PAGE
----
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With all the excitement — and confusion — around the announcement that Apple Music is going Lossless, it seems that there’s one very significant limitation to the new service that Apple is being pretty quiet about: it’s only going to be available on Apple Music.
In other words, Apple is not bringing Apple Lossless Audio to its more traditional iTunes library in any way. It doesn’t matter how many thousands of music tracks you’ve purchased from iTunes over the years; if you don’t subscribe to Apple Music, you won’t be able to listen to them in Lossless Audio.
Apple tacitly outlined this in a recent support document, where it offered an oblique “no” to the question of iTunes purchases, emphasizing that tracks can only be downloaded in lossless audio from the Apple Music catalogue.
Can I redownload my iTunes purchases in lossless?
If you subscribe to Apple Music, you can redownload music in lossless only from the Apple Music catalog.
This is a roundabout way of saying that if you’re not an Apple Music subscriber, you won’t be able to download tracks in Lossless Audio.
Further, even if you are an Apple Music subscriber, any tracks you download in Lossless Audio will be Apple Music tracks, not your iTunes purchases — meaning you’ll only retain access to them as long as you’re an Apple Music subscriber.
Several readers have already posed this question to us, we’re sad to report that tracks purchased on the iTunes Store will still be in the same 256kbps AAC “lossy” format as they’ve been for the past decade or so.
Since Apple integrates the iTunes and Apple Music experience so well, it’s easy to miss the fact that it actually maintains two separate catalogues of music: the iTunes Store catalog and the Apple Music catalog.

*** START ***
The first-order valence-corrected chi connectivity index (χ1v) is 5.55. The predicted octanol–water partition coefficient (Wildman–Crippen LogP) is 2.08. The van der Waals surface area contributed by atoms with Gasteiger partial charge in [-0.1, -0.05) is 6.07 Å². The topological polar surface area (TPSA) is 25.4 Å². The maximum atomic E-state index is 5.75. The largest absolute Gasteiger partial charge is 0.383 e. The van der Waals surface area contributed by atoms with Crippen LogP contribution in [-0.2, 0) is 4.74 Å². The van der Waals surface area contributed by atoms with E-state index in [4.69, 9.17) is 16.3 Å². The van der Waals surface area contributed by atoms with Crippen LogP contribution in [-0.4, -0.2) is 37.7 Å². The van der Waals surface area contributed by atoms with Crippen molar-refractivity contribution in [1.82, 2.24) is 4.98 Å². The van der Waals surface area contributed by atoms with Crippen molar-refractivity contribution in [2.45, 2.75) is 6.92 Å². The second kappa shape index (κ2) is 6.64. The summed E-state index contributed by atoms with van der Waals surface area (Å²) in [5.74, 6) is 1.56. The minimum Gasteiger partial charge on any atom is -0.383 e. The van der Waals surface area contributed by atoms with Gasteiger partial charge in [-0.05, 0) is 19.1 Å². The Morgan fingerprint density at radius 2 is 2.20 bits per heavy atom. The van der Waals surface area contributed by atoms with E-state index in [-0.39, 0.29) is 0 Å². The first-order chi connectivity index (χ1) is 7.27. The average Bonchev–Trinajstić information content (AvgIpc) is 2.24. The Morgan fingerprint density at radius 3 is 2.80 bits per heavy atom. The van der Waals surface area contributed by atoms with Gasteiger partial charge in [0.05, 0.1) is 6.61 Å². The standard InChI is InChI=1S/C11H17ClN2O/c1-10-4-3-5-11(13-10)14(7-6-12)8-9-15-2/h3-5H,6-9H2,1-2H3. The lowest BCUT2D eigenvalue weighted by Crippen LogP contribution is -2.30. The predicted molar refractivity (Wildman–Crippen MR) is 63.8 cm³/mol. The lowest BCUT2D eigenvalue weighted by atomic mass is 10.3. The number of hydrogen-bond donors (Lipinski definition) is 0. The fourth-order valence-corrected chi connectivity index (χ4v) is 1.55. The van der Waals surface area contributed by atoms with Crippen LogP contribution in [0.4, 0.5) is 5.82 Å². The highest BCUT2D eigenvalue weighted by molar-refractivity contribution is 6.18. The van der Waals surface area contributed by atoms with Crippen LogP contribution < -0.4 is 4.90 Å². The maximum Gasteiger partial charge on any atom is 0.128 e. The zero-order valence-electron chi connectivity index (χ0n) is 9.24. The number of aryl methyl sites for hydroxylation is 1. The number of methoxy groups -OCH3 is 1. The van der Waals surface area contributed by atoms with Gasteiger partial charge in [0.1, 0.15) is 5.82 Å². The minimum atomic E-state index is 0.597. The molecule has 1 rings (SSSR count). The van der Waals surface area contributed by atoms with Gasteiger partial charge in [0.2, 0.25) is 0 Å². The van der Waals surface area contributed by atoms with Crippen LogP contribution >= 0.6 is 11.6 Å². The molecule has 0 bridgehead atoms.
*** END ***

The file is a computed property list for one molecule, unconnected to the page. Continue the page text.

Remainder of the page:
While there’s a considerable overlap between the music available in iTunes and Apple Music, they’re not the same thing, and it’s actually not uncommon to find an album or track that’s available in one, but not the other, thanks to the vagaries of music industry licensing requirements.
To make matters even more confusing, this can even vary between different countries. So, it’s possible you might find a song on Apple Music in Canada that can only be purchased from the iTunes Store in the U.S.
In fact, even after Apple expanded Apple Music back in late 2016 to include all the features of iTunes Match, the two catalogues remained entirely distinct. At the time, I reached out to Apple executive relations, and they put me in touch with a Senior Product Specialist. During an in-depth phone conversation, he told me that due to licensing restrictions, even matching of songs against a user’s existing library came from whichever catalog the user was subscribed to.
In other words, somebody paying for the $25/year iTunes Match service would have tracks in their library matched against the iTunes Store catalog, while those paying for a full $9.99/month Apple Music subscription would have those tracks matched against the Apple Music catalog.
iTunes Lossless Audio
So, with that in mind it’s not really all that surprising that Apple isn’t offering the full Apple Lossless tracks on the iTunes Store. With the way the recording industry rolls, it’s our guess that they were far less willing to let people buy Lossless Audio tracks than to simply stream them.